Gamache Goes Abroad – Still Life

ALL THE DEVILS ARE HERE finds our dear Inspector in France so there’s no better place to kick off our “Gamache Goes Abroad” cover musings than en français! 

And, wow, the current U.S. cover treatment of Still Life couldn’t be any different from how our French colleagues handled the look of the book. While we opted for a subtle nod to the title — the art genre that dates back to the Egyptians — the French took a more severe route, depicting a key plot point (no spoilers, please!). It’s noteworthy that both covers feature framed imagery which could symbolize a window, or, entryway, into the series. 

What do you think? 

Which cover do you gravitate towards? 

Discussion on “Gamache Goes Abroad – Still Life

  1. Ramsey says:

    I prefer the English cover for its more muted style and I find it more in keeping with the subtlety of the book. The French version has a bit too much of a “Bambi” implication for me.

  2. Anne Marie says:

    I am drawn to the US art work… All the wonderful covers were intriguing and subtly calling you to open and start the journey.

  3. Nancy Irvine says:

    I find the original version much more tasteful and in keeping with the elegant style of writing.

  4. Juanita Giesbrecht says:

    I am drawn to the U.S. version. Imagining a creature as beautiful and gentle as a fawn as the cover of a murder mystery as in the French version is a bit too macabre for me.

  5. Susan says:

    I too like the U.S. cover best.

  6. ELAINE MCCOY says:

    I prefer the North American version for its: balance, colour, intrigue.

  7. ELAINE MCCOY says:

    I prefer the North American version for its: balance, colour, intrigue. The Gaelic version feels a little claustrophobic to me.

  8. Milli Greene says:

    The American cover. But I bet if the French cover was put on ours when book came out we would have liked that one lol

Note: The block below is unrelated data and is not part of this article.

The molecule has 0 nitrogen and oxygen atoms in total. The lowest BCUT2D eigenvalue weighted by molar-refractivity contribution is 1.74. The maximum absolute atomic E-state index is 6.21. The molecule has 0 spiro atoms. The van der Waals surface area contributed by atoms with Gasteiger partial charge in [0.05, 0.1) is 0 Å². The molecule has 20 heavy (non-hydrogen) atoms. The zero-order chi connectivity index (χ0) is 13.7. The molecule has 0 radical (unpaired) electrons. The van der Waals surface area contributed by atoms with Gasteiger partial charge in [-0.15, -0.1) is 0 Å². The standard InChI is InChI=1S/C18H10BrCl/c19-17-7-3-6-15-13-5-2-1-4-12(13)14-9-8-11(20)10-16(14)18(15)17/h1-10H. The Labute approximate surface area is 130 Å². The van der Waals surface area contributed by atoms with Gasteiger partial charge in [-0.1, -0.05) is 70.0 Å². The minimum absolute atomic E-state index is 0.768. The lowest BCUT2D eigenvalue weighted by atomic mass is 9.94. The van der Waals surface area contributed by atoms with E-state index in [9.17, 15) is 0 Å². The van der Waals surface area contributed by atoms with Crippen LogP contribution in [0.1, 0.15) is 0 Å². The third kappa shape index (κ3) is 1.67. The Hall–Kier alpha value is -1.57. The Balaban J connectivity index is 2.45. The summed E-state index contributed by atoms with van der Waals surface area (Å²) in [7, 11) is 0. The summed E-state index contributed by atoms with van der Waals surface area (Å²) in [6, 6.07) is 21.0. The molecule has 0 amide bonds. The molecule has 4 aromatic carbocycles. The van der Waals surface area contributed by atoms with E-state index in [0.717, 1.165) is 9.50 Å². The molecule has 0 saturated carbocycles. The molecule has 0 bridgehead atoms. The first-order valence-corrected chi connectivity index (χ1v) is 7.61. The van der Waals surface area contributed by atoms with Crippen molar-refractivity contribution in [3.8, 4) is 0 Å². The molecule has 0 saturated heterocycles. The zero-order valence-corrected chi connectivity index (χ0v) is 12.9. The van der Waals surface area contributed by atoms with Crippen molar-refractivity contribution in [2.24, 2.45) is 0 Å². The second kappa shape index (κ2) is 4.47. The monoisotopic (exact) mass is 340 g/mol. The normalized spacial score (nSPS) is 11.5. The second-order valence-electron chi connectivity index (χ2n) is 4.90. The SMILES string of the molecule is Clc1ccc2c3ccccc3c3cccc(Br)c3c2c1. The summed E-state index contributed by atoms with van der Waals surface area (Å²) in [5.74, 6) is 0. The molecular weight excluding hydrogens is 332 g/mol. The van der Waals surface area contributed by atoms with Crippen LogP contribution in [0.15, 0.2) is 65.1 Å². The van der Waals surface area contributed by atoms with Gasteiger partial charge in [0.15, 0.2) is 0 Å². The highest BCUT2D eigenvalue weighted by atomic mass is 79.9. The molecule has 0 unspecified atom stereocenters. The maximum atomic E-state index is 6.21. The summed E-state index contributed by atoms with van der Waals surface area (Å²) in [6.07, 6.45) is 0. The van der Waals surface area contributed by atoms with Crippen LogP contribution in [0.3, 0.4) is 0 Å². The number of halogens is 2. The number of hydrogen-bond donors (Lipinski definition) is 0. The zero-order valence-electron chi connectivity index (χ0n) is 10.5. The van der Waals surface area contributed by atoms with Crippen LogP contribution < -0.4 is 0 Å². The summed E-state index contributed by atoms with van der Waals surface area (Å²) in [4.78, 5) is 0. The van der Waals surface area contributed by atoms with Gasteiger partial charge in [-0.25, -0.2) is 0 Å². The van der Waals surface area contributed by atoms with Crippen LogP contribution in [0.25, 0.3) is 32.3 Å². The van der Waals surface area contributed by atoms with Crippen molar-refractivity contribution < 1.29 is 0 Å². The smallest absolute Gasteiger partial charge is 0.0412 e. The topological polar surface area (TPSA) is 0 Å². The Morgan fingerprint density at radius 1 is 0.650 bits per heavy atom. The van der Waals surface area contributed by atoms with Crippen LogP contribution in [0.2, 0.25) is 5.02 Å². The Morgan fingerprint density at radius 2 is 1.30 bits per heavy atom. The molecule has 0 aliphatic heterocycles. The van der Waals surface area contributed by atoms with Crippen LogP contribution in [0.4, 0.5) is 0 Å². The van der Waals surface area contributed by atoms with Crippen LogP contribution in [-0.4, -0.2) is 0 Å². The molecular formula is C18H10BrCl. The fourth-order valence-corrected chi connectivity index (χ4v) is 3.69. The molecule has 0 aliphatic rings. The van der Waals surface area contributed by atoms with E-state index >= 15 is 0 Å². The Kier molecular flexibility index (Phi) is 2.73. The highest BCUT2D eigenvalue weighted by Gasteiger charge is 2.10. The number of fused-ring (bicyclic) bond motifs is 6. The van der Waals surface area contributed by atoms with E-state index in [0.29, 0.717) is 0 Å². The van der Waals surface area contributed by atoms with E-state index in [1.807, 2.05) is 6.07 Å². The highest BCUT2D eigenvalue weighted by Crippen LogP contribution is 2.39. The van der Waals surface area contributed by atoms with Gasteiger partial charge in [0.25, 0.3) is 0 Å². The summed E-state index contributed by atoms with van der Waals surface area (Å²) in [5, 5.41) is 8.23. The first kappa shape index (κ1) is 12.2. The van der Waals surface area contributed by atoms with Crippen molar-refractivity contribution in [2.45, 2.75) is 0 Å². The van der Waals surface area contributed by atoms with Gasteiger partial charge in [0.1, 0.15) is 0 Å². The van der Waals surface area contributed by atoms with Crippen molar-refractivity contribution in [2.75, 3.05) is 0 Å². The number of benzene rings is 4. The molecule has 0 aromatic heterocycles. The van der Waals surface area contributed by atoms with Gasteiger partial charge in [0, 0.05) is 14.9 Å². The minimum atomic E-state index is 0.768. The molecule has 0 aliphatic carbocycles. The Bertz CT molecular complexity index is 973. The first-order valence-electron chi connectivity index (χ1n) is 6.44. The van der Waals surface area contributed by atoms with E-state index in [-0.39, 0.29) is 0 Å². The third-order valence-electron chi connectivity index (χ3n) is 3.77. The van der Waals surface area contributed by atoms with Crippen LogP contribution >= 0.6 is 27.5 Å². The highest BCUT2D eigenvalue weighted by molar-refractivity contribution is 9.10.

9. Liz McCallum says:

    I like the original version

  10. Susan Enlow says:

    I definitely prefer the American version. It speaks to me as an artistic version of the title while the French cover seems too “strong” and penetrating. I love interesting book covers and tend to study them often while reading a book. I think they are fascinating.

  11. Pam Metzger says:

    Not one to like change… I have to stick with the U.S. cover. Gently brings us into the series. ‘Course! Then the darn vase shatters!!!

  12. PRussell says:

    The American version seems less confrontational, but perhaps because the red color is so stark. The French is intriguing but the American version is much more attractive, I think.

  13. Carole-Ann Larose says:

    I’m not sure why or where everyone is coming from when they vote for the “US” version.
    She’s Canadian you know.
    If doesn’t offend her, it sure offends me. The gall to assume that if it’s in English, it’s surely American.
    I’m Canadian.
    Just because of the audacity shown here, I’ll vite pour la langue Français.
    We spoke both French and English where I come from and we’re damned proud of it.

    • Carole-Ann Larose says:


    • Linda says:

      Bravo, Carole-Ann. Louise Penny is one of a long and illustrious line of Canadian artists (film, music, TV, etc., etc., etc.) who have made their mark in the world and are usually considered to be “American” in the sense of supposedly having been born and having grown up in the States. The list is long and still growing.

  14. Heather Walkerden says:

    I prefer the blue cover (Or English version)

  15. Ann Mitchell says:

    Is there a Canadian version?

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